When Rhys Hoskins signed with the Phillies as a fifth-round draft pick from Sacramento State University in the summer of 2014, memories of the 2007-2011 team championship were still fresh in their minds.
Dramatic home runs.
Hoskins heard about it all.
“Watching the pictures, hearing the stories, being around the guys out there, that kind of thing,” he said.
It took a while, but Hoskins finally tested all of the above on Friday afternoon.
Like the old Phillies of Jimmy, Chase, Ryan, Cole, Chooch and Big Chuck, he felt the euphoria of a big win in October.
He heard the noise and felt the football field vibrate.
He’s seen his friend, Aaron Nola, a producer from the same draft, introduce the October gem.
And he felt the joy of hitting a massive home run after the season ended, just as the man who knocked out a ceremonial first pitch, a guy named Shane Victorino, once did.
Phillies are one win away from advancing to the National League Championship Series. They got there with a thrilling 9-1 victory over the Atlanta Braves in Game 3 of the NL Division Series at Citizens Bank Park.
They got there because Nola Continue his last brilliance.
They got there because Rhys Hoskins was frustrated – but not out.
He extended the ball at first base and that resulted in a 3-0 loss in Game 2 in Atlanta on Wednesday night.
Coming home to Game 3 on Friday, Hoskins was reminded of the error in his pre-game introductions. The boos were noticeable. And their voice rose after he was knocked out in the first half to go down to 1 for 19 in four games after the season.
In the third inning, Hoskins turned the boos into an explosion of joy from the bluffing crowd of 45,528. He hopped on a first-court fastball from Braves’ player Spencer Strider and sent it to the left field benches for Homer’s three-run to lift the Phillies 4-0.
Citizens Bank Park shook as Hoskins heard it happened again in its glory days.
“Oh my God, it was so loud,” he said after the match.
The crowd’s roar burned into Hoskins’ eardrums, but it took him a few rounds to realize how it permeated his home run, which was preceded by some very good hits from Brandon Marsh (four-pitch walk), Jan Segura (eight-pitch hit) and Bryson Stott (full double count). from RBI).
The Braves walked Kyle Schwarber on purpose to set up a potential double game and get to the Hoskins, who took that a little personally.
He said, “Of course.” “I’m human. I’m competitive. They obviously tell me something straight away even before I go into the box. So I’m ready for the competition. And I think when you light a little fire under someone they tend to focus and focus a little bit more and I didn’t miss.”
As the ball sailed out of the park at 107 mph, Hoskins raised his arms and fired his racquet hard into the ground. He shouted to the bunker and trotted around the bases as if he was in the air.
When he got past the home plate, he celebrated with JT Realmuto and then with Bryce Harper, who told him, “We’re not losing. We’re not losing.” Harper then stepped up and hit his way home to make the score 6-0.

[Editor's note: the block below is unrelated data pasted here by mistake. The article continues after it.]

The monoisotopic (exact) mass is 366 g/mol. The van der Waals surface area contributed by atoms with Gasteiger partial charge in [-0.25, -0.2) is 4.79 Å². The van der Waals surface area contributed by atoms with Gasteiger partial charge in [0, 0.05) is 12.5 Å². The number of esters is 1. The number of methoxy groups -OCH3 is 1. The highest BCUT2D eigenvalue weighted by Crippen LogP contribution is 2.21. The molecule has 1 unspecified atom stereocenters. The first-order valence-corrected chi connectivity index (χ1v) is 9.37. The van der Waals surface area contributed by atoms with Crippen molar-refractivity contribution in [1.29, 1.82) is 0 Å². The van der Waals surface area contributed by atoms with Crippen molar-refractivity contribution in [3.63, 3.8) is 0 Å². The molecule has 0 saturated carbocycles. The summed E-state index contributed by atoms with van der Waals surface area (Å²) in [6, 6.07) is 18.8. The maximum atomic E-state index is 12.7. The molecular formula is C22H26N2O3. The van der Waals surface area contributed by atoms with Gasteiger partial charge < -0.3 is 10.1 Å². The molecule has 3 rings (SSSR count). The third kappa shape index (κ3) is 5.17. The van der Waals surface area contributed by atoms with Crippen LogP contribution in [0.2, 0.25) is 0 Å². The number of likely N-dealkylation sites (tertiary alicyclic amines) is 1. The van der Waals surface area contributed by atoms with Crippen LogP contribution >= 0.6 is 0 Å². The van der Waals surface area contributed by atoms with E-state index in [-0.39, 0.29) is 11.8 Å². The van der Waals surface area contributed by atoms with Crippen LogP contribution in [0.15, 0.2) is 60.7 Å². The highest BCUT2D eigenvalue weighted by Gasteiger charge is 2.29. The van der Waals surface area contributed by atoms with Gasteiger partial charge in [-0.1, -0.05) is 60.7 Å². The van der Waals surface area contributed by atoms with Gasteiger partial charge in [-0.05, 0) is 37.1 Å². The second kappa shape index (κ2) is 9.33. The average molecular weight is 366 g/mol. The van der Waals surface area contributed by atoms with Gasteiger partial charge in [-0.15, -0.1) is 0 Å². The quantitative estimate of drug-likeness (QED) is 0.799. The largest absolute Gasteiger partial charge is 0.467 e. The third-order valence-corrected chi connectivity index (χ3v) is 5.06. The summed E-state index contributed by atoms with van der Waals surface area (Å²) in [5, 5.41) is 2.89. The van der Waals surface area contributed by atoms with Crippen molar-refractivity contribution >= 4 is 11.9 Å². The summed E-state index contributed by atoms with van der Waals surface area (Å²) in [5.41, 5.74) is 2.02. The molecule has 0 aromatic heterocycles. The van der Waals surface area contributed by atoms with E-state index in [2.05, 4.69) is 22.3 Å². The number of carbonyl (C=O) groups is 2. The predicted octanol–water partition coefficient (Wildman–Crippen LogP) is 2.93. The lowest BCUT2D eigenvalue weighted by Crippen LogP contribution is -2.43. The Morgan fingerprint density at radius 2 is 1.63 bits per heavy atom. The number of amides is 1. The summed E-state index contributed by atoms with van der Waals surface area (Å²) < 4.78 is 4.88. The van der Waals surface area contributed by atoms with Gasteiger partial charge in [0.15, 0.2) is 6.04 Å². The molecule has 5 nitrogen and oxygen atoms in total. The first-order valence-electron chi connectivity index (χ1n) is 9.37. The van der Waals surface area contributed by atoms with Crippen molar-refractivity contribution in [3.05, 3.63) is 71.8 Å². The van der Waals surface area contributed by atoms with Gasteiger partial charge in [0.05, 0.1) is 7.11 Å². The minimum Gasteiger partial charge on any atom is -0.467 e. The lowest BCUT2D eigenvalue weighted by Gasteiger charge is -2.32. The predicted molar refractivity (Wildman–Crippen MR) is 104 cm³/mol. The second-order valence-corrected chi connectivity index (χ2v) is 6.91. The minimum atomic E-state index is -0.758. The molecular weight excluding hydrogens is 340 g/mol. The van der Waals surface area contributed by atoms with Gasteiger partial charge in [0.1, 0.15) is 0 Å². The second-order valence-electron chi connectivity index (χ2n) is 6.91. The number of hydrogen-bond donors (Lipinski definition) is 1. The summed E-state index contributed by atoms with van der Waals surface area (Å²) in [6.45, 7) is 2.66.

Thankfully iPads are allowed in the bunker now because Hoskins didn’t remember Spike’s gigantic bat until Kyle Schwarber showed him a few rounds later.
“That’s what you did?!” Hoskins said skeptical.
Yes, that’s what I did.
“Fix the match,” Garrett Stubbs joked with Hoskins after the match.
They’re still out there digging bats,” Matt Ferling said.
Hoskins’ emotional reaction was a complete catharsis. 1 to 19. Failed play in the game 3. Boos during intros. Boos after the first half.
“I had a pretty good view of it,” said Realmuto, who was in Homer’s circle on the deck. “That was as excited as I’ve ever been on a baseball field. Watching his reaction, there’s definitely some pent-up frustration in that swing and that reaction. It was just a blast. That was a lot of fun.”
“It was a tough play that day. Fans let him hear it during the introductions, after his first strike of the day. As much as we try not to pay attention to these things, it’s impossible not to. He responded like we expect him to do. Big for us He won the ball game for us with that swing.
“She blew up the roof of our garden, figuratively. It was unbelievable. The stadium has gone unruly. That’s what he’s here for. He’s our guy who’s come up big in places like this and done it tonight.”
Hoskins calmed down by the time he appeared in the interview room after the match. There was no moaning about boos. He can take it. Earlier in the week, he talked about what it’s like to play in Philadelphia, how he’ll tell you how to play with their reaction, and how you have to have thick skin to hit what he called a “fair market.”
Nola, who himself felt the fans’ honest criticism once or twice, revealed the key to Hoskins’ ability to recover.
“He keeps pushing,” Nola said. “He never got his head stuck. I’ve been with him for a long time. I’ve never seen him hang his head, no matter the outcome. Or if he makes a mistake on first base, it doesn’t matter.”
“He’s always ahead, he always has that confidence that he’s going to be in the next play, and he’s going to get the next hit. It doesn’t really surprise me what he did tonight.”
Reflecting on his performance, Hoskins said, “It’s crazy how a bat swing can change things, for good or bad.”
This was definitely for good. Phillies are one win away from their first NLCS since glory days in 2010.
Everything came back on Friday. October win. Great display performance. Big run home. The wild crowd.
“The crowd was amazing,” Harper said. “Absolutely crazy. Electric. Nothing I could dream of. It was, ‘Whoa.’ I get goosebumps thinking about it because that was incredibly cool.”
“I hope it will be like that for another two weeks.”
“Total coffee junkie. Tv ninja. Unapologetic problem solver. Beer expert.”
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